Patient Information

The prospect of undergoing surgery or having tests can be frightening. At the Section of Colon & Rectal Surgery, we believe that greater understanding of medical procedures can allay many fears.


At the Section of Colon & Rectal Surgery, we respect our patients and encourage them to ask questions. Below are answers to some of the most frequently asked questions.


The following links will help you and your family expand your knowledge of your illness and of the treatment options available to you.

Helpful Links

We know that medical terms can be confusing and difficult to remember, so we have provided a list of common terms and there definitions.


Is this Surgery Right for Me?

Every person is unique. That's why no two individuals will respond exactly the same to a specific medication, and not everyone is a candidate for a particular surgery.

For some people with disease of the lower rectum, an "anal sparing" operation may offer an alternative to a permanent colostomy.

During colorectal or coloanal anastomosis surgery, the surgeon removes all or part of the diseased rectum. However, the anal muscles are left intact so that elimination remains relatively the same.

This article will talk about the reasons for colorectal or coloanal anastomosis surgery, what you may expect, and the benefits and risks of this operation.

Be sure to explore your options with your physician.

What are the reasons for colorectal or coloanal anastomosis surgery?
Reasons for this surgery as well as some reasons not to have the surgery (contraindications) are summarized in the table below.

              Reasons for Surgery 

  • Cancer
  • Removal of giant polyps
  • Rectal prolapse
  • Reconstruction for people who have illnesses such as diverticulitis or Crohn's colitis and who have had a colostomy


  • If cancer is present in the anal muscle
  • Damaged anal muscles in which the patient has no bowel control, (i.e., injuries due to childbirth, old age, or a combination of both)

What are the potential risks for patients undergoing colorectal or coloanal anastomosis surgery?
For people who are otherwise healthy, infections are considered the most common potential risks. They may include:

  • wound infections
  • urinary tract infections
  • pneumonia, and
  • intra-abdominal infections if the area of surgery doesn't heal properly.

What are the benefits of this surgery?
The absence of a permanent ostomy eliminates the concern of many people about their body image. Satisfaction with this procedure has been high.

Life after colorectal or coloanal anastomosis surgery is different. It will take time, patience, and trial and error to adjust to this lifestyle change. See "Life After Colorectal or Coloanal Anastomosis Surgery" for tips on managing your pouch, follow-up screenings, and more.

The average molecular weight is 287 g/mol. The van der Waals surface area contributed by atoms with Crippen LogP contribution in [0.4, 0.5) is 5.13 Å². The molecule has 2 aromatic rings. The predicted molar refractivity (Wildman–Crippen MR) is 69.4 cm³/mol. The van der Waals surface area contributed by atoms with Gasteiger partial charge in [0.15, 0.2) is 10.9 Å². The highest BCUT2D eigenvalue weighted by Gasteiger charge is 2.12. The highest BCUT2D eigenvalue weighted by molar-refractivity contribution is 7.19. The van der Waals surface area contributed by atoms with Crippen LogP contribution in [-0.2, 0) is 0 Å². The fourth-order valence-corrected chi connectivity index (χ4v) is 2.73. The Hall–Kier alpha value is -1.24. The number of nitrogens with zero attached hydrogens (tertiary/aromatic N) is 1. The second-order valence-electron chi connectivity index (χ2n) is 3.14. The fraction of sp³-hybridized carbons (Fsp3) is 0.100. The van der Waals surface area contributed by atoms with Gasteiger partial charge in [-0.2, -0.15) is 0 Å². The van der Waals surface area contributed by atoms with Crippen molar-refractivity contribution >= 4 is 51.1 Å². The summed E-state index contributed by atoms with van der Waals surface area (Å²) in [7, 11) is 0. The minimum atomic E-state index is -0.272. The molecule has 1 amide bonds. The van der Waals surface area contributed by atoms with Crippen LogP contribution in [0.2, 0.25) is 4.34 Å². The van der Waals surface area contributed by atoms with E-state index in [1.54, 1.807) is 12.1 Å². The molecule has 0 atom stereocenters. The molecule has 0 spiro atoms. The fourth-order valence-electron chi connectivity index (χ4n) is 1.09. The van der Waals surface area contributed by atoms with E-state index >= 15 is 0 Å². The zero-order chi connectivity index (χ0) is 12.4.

If you would like, your surgeon can arrange for you to meet someone else who has had colorectal or coloanal anastomosis surgery. Often patients who have had this surgery offer to speak to other patients about their experiences.

Knowledge Is Power
Your surgeon, her nurse and assistants are always happy to answer any questions you or your family may have about colorectal or coloanal anastomosis surgery and the recovery process. Together, you and your doctor can determine whether this operation is right for you.

The Surgical Procedure

What can I expect during colorectal or coloanal anastomosis surgery?

Depending on your disease, either the upper part of the rectum (colorectal anastomosis) or the entire rectum is removed through an incision in your abdomen. If the entire rectum is removed, the surgeon connects the colon to the anus (coloanal anastomosis).

Generally, if more than half of the rectum is removed, a colon pouch ("J-pouch") is created. The J-pouch becomes a reservoir for waste and replaces the function of the rectum that was removed. The surgeon constructs the pouch from about 2-4 inches of colon (large intestine) and attaches it to the remaining rectum or to the anal muscle if the entire rectum has been removed.

In many cases, a temporary "loop" ileostomy is created. This allows waste to be diverted into an external pouch, while the surgical area heals without the danger of irritation or infection from bacteria in stool. The loop construction of the stoma allows for a simpler reversal of the ostomy with less pain and a shorter recovery time.


A temporary loop ileostomy is just that: temporary. If you have a temporary loop ileostomy, it's important to protect the skin around the ostomy. Be sure to see "Going Home: Part III" for how to care for your temporary ileostomy.